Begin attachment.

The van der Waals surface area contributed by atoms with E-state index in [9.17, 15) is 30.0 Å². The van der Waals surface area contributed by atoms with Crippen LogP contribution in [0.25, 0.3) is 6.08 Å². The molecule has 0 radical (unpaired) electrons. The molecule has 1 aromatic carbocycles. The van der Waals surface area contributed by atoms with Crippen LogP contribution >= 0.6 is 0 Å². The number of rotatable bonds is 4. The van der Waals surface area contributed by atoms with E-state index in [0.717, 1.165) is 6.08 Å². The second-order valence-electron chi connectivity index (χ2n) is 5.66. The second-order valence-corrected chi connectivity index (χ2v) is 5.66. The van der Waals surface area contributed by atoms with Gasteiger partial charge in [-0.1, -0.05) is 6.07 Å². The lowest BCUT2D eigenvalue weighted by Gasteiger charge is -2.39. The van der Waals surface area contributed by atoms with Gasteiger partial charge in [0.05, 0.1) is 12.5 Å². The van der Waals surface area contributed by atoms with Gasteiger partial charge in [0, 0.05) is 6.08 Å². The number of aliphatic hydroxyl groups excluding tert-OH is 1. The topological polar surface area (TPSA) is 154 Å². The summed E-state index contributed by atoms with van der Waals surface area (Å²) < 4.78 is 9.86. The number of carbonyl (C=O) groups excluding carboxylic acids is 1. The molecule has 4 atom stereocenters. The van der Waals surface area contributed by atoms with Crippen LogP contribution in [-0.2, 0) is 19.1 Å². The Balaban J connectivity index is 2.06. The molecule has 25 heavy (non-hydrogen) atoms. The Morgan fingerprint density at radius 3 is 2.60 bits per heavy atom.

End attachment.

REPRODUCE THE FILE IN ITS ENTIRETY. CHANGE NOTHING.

The van der Waals surface area contributed by atoms with E-state index in [9.17, 15) is 30.0 Å². The van der Waals surface area contributed by atoms with Crippen LogP contribution in [0.25, 0.3) is 6.08 Å². The molecule has 0 radical (unpaired) electrons. The molecule has 1 aromatic carbocycles. The van der Waals surface area contributed by atoms with Crippen LogP contribution >= 0.6 is 0 Å². The number of rotatable bonds is 4. The van der Waals surface area contributed by atoms with E-state index in [0.717, 1.165) is 6.08 Å². The second-order valence-electron chi connectivity index (χ2n) is 5.66. The second-order valence-corrected chi connectivity index (χ2v) is 5.66. The van der Waals surface area contributed by atoms with Gasteiger partial charge in [-0.1, -0.05) is 6.07 Å². The lowest BCUT2D eigenvalue weighted by Gasteiger charge is -2.39. The van der Waals surface area contributed by atoms with Gasteiger partial charge in [0.05, 0.1) is 12.5 Å². The van der Waals surface area contributed by atoms with Gasteiger partial charge in [0, 0.05) is 6.08 Å². The number of aliphatic hydroxyl groups excluding tert-OH is 1. The topological polar surface area (TPSA) is 154 Å². The summed E-state index contributed by atoms with van der Waals surface area (Å²) < 4.78 is 9.86. The number of carbonyl (C=O) groups excluding carboxylic acids is 1. The molecule has 4 atom stereocenters. The van der Waals surface area contributed by atoms with Crippen LogP contribution in [-0.2, 0) is 19.1 Å². The Balaban J connectivity index is 2.06. The molecule has 25 heavy (non-hydrogen) atoms. The Morgan fingerprint density at radius 3 is 2.60 bits per heavy atom.